Persson defends pub fight 'nice girl'
The Local · 31 Jan 2006, 19:01
Published: 31 Jan 2006 19:01 GMT+01:00
The controversy surrounding Sjödin’s visit to Stockholm’s Crazy Horse pub on Saturday night continued on Tuesday, as Sjödin brought in star lawyer Leif Silbersky to represent her.
Sjödin spent Saturday night in a police cell after a doorman at the bar accused her of hitting him and hurling racial abuse. The SSU president has denied assaulting or verbally abusing the doorman, instead accusing him of attacking and insulting her.
Deputy chief prosecutor Per Lindqvist confirmed an investigation is underway into the accusations against Sjödin and various charges relating to the alleged assault are being considered, but said he did not want to make detailed comments about the investigation.
Sjödin sacked lawyer Tomas Rothpfeffer on Tuesday morning, and hired Leif Silbersky instead. Following a meeting with Sjödin, Silbersky said his client would hear from the police later this week, and that she would then make her own complaint against the doorman.
“I would first like Anna to give her own version of events, and then we will make our counter-complaint.”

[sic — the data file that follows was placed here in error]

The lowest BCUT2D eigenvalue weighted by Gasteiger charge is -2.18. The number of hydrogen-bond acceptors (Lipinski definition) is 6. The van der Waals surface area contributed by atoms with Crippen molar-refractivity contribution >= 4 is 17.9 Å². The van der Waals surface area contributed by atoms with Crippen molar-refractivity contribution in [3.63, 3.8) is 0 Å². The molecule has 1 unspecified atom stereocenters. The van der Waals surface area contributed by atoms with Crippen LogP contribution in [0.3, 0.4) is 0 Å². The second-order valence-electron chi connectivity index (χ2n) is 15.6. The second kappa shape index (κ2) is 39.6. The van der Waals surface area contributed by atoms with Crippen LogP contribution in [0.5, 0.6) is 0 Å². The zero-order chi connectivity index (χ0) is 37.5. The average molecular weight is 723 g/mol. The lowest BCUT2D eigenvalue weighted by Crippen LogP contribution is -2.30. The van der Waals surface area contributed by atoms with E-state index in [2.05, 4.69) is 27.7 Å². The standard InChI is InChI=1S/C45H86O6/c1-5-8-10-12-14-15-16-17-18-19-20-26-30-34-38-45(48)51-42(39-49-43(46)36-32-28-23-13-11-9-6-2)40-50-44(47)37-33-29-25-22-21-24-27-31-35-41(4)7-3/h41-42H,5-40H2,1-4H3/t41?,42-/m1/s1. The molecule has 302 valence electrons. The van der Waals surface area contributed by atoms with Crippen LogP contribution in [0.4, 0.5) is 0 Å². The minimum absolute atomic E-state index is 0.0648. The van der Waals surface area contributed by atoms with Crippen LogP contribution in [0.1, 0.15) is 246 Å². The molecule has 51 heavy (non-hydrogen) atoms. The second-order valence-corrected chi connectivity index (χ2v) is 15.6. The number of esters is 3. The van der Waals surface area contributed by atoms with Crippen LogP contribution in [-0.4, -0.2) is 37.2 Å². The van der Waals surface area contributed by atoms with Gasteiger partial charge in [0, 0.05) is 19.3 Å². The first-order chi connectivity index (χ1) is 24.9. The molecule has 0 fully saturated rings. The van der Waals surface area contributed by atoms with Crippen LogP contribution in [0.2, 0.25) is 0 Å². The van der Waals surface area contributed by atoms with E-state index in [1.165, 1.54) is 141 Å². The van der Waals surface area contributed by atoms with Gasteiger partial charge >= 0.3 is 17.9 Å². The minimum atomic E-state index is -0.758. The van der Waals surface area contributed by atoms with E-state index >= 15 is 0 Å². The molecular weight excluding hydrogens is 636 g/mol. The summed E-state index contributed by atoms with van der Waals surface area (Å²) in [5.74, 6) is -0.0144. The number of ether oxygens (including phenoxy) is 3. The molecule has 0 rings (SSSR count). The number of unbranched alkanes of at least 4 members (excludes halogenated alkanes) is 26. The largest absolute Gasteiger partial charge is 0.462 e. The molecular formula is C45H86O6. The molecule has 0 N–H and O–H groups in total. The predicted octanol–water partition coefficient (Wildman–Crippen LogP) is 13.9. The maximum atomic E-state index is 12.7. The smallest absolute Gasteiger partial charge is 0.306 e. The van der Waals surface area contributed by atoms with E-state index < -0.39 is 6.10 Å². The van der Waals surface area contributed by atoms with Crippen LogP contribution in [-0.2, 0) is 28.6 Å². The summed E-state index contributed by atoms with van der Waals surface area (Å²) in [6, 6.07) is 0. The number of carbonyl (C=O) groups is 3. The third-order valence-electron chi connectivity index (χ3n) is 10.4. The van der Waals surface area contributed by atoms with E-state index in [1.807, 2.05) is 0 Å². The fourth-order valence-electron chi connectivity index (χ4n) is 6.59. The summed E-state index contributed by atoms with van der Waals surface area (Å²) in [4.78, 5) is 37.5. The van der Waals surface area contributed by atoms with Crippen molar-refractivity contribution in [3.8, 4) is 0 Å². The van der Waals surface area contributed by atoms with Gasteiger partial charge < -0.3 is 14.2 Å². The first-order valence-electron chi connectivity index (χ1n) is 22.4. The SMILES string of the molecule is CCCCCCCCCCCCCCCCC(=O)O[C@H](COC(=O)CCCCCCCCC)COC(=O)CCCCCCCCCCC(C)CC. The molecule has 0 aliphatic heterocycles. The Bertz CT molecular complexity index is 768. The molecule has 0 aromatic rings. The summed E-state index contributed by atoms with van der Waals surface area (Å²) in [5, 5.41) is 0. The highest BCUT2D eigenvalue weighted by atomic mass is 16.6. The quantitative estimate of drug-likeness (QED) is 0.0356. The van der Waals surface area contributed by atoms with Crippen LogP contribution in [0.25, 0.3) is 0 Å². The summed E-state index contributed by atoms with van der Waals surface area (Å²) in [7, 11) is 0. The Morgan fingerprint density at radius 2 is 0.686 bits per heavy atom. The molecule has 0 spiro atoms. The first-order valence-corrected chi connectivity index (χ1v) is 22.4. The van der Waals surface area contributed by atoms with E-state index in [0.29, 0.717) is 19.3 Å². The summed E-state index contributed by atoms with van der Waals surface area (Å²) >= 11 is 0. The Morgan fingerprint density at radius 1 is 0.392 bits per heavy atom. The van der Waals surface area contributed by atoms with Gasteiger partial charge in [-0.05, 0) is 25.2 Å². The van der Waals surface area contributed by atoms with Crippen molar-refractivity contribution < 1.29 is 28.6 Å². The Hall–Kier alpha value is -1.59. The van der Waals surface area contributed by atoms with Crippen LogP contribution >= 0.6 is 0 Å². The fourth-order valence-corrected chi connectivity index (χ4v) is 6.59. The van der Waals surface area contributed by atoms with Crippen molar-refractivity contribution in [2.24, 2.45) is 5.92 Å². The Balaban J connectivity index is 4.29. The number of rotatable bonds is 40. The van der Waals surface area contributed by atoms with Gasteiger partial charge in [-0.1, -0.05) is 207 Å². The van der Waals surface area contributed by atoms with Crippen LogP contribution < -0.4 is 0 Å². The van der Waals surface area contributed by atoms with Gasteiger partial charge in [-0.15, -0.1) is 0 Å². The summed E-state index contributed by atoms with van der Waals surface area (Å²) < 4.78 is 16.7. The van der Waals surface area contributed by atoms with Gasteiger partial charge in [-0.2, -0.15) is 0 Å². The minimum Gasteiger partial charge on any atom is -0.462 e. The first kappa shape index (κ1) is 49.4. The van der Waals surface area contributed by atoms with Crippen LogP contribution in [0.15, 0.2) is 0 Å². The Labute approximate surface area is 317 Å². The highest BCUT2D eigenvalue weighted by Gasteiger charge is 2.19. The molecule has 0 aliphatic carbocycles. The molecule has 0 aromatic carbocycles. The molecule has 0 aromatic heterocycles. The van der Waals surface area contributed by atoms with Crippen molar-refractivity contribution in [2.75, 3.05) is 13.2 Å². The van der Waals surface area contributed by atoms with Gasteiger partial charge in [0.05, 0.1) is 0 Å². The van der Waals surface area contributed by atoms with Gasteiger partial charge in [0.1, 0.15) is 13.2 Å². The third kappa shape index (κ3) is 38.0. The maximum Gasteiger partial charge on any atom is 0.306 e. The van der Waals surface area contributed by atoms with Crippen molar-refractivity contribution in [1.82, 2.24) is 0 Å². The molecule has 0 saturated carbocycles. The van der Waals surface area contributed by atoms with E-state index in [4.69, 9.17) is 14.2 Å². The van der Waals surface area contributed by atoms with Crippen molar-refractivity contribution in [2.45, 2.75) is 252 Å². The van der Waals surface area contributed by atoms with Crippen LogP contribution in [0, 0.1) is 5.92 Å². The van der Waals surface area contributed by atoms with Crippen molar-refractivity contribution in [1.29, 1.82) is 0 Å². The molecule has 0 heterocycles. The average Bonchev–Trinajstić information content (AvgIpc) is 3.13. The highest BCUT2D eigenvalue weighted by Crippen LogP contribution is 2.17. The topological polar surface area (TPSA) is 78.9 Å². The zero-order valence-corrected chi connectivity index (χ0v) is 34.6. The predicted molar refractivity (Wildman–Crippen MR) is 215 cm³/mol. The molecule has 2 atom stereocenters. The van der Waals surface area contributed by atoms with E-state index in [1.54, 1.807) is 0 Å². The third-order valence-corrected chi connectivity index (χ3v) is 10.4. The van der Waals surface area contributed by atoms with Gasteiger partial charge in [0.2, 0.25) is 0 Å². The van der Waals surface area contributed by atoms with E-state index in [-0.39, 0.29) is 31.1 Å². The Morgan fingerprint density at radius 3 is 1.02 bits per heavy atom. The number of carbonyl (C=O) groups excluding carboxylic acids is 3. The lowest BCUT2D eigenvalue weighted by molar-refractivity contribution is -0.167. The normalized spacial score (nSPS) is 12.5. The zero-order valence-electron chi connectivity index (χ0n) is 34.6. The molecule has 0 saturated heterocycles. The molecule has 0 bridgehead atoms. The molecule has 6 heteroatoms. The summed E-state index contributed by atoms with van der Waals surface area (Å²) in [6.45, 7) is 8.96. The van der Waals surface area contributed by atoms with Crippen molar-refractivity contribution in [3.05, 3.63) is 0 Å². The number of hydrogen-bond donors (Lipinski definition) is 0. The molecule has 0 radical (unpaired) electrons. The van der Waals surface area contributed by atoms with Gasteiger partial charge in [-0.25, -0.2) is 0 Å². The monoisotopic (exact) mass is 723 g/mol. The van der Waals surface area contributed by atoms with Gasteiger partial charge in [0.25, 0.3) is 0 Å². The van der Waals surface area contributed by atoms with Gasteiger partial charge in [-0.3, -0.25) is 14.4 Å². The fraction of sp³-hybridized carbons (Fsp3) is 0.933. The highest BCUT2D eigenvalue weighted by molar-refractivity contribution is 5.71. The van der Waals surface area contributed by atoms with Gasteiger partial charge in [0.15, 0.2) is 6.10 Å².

He did not reveal the crimes of which Sjödin planned to accuse the doorman. Nor would he reveal who asked him to represent Sjödin.
Meanwhile, the prime minister said he still had confidence in Anna Sjödin.
“This is not someone I had expected to have to see in this kind of situation,” said Persson.
Asked how he reacted when he heard about the brawl, he said he was “naturally very sorry when I saw this nice girl get into this [situation].”
Persson said he didn’t think that the brawl would affect the election campaign, as there were much more important issues at stake.
“This is naturally a disruption to her work in the campaign, but has no major political significance.”
But Peter Esaiasson, professor of political science at Gothenburg University, said the furore was unfortunate for the Social Democrats.
“It is bad for them, given that it comes just as they thought things were going their way, and when they want the debate to be about rising employment. But essentially I think that it will be forgotten pretty soon,” he said.